The Fine Art of Sensing the Wind
The cheapest wind indicators are bestowed at birth: your nose, the back of your neck, and your fingers. Forget digital precision; these wind indicators are dialed in. They even sense changes in temperature that, in squally weather, can signal a sudden backing wind. Even the most sophisticated wind sensors can’t compete with a direct skin-to-brain link.
The next step up from our dermal cells is a bit of yarn in the shrouds—super light Angora wool, if you’re a stickler. Here, the eyes intervene in the process, so the brain must do a bit more exercise. We’ll call this soft technology.
The next level of sophistication—tell-tales on the sails—are great for racers ... or novice cruisers who still naively steer for windward destinations. On the mainsail, there should be a tell-tale on the leach for every row of battens, or at one-quarter, one-half, and three-quarters of the way up the leach. The spacing on the jib is the same, although some sailors attach as many as six per side—red yarn or nylon on the port side, green on the starboard. Be sure to stagger the jib tell tales about six inches apart on either side of the luff, so you don’t need to distinguish the color to detect which yarn is lifting. A simple windex at the top of the mast to check relative wind angle is the final step before entering the world of wind-detecting extravagance.
While exploring the Miami Boat Show this winter, we found a range of new devices that sense the wind, and some convert it into data or imagery we can use. Here’s the rundown from the most to least sophisticated:
We first played with an early version of what is now called Sailsteer in 2012, and B&G has continued to refine this product, which is tuned into the needs of the cruising or racing sailor. The Sailsteer software helps take much of the guesswork out of when to tack to take the best advantage of wind and tidal currents. The software carries out what B&G calls SailTime calculations. Wind input provides a bird’s eye view of laylines and tacking angle, and calculates ETA on the fly.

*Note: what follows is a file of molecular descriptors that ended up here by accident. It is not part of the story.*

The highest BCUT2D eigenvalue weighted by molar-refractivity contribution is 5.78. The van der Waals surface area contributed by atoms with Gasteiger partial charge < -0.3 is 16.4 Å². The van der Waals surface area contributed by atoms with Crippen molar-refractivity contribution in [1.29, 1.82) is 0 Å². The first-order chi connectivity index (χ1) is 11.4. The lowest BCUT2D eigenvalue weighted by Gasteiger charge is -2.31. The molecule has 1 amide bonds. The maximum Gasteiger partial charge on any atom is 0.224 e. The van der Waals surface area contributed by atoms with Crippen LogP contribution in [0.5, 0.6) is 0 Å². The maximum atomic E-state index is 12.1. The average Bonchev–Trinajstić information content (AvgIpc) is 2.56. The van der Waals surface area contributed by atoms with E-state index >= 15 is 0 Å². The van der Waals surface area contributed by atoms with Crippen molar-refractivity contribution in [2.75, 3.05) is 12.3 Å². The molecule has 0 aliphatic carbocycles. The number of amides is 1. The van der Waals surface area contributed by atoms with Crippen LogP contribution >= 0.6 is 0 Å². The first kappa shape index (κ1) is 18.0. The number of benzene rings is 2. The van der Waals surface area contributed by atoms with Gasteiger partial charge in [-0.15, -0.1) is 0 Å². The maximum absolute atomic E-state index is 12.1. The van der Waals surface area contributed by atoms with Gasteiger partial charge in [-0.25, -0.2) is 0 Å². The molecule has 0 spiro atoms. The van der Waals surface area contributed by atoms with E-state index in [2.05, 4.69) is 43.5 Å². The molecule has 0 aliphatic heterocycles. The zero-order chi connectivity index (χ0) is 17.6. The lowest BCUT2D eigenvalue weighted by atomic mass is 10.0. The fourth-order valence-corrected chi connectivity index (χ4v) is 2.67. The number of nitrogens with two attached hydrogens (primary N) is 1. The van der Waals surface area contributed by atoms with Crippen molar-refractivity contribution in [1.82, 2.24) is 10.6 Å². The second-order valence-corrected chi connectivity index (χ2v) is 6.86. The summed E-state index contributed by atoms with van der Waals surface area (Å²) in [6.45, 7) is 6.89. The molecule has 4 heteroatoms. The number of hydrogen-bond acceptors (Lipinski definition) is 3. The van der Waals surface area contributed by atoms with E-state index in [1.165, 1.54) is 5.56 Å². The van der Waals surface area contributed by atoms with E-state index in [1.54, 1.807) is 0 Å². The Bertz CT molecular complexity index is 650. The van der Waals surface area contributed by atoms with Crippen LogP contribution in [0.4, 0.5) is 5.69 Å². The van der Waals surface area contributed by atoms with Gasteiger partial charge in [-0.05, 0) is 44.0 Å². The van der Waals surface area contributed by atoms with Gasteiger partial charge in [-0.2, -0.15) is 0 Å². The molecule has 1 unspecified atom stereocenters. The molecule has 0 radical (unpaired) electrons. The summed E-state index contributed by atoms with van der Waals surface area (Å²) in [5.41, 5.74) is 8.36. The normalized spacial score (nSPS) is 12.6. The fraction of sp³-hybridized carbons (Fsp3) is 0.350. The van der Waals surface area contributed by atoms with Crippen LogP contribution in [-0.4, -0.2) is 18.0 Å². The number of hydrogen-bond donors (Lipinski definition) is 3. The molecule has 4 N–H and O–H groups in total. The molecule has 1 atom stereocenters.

Although we’ve only been able to demo this product briefly, our initial experience has been positive. The software is compatible with B&G’s new Zeus Touch multi-function displays, which begin at $1,600 for the 6.4-inch screen. Look for PS’s complete review in the near future.
So maybe you don’t want to shell out $2,000 but you like the idea of letting a computer help you play every wind shift by calculating tacking angles on the fly . . . and you just happen to have an iPad, iPhone, iPod, smart phone, or a Mac or PC with charting software. For $800, you can purchase the wireless Sailtimer Windvane, which links via WiFi or Bluetooth to your smart-device, or a Mac or PC. The data it delivers is NMEA 0183 compatible, so with a WiFi multiplexer ($250-$500), it can also can be interfaced with a range of marine chartplotters.
The system includes a solar-powered masthead vane that will provide eight hours of sailing data on a charge of one hour of daylight, and up to 65 hours on a full charge. The base unit, which takes two AA batteries, is good for about 24 hours before new batteries are required.
We’ve just begun testing one here, and so far found it dead-simple to set up and use with an iPad and iPhone. It has a two-year warranty.
Many of the sailors with our partner charity, Shake-A-Leg Miami, have limited movement of their head and neck, so we’ve been looking for a good deck-level windex for a while. The main problem with a deck-level windvane is that the sails tend to interfere with wind flow, and they are vulnerable to getting broken. Designed by a Laser sailor, the springy Sailsteady is the only vane sensor we’ve seen that can withstand the abuse of slatting sails and dragging sheets. We found that a jib will hang up on the vane in light airs, but if there’s a good breeze, the vane flops down, lets the line or jib pass, and springs back into action. It is most useful on small one-designs that have clear foredecks.
Made in the United Kingdom, the Sailsteady is about $30, plus shipping and handling.